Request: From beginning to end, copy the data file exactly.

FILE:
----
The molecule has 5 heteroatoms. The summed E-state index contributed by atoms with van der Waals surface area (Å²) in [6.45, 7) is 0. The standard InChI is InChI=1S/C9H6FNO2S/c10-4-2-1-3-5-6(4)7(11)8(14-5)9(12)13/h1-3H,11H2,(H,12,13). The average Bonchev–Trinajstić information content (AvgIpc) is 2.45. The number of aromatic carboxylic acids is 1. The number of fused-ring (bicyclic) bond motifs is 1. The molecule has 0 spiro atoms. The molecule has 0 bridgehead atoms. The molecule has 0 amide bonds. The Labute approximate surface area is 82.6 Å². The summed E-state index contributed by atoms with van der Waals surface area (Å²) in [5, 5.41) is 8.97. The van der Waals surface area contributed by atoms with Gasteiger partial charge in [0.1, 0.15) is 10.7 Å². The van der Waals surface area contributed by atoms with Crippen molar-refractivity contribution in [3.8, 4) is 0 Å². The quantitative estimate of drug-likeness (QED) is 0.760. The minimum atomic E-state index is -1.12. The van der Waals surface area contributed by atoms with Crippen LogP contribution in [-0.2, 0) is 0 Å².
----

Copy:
The molecule has 5 heteroatoms. The summed E-state index contributed by atoms with van der Waals surface area (Å²) in [6.45, 7) is 0. The standard InChI is InChI=1S/C9H6FNO2S/c10-4-2-1-3-5-6(4)7(11)8(14-5)9(12)13/h1-3H,11H2,(H,12,13). The average Bonchev–Trinajstić information content (AvgIpc) is 2.45. The number of aromatic carboxylic acids is 1. The number of fused-ring (bicyclic) bond motifs is 1. The molecule has 0 spiro atoms. The molecule has 0 bridgehead atoms. The molecule has 0 amide bonds. The Labute approximate surface area is 82.6 Å². The summed E-state index contributed by atoms with van der Waals surface area (Å²) in [5, 5.41) is 8.97. The van der Waals surface area contributed by atoms with Gasteiger partial charge in [0.1, 0.15) is 10.7 Å². The van der Waals surface area contributed by atoms with Crippen molar-refractivity contribution in [3.8, 4) is 0 Å². The quantitative estimate of drug-likeness (QED) is 0.760. The minimum atomic E-state index is -1.12. The van der Waals surface area contributed by atoms with Crippen LogP contribution in [-0.2, 0) is 0 Å².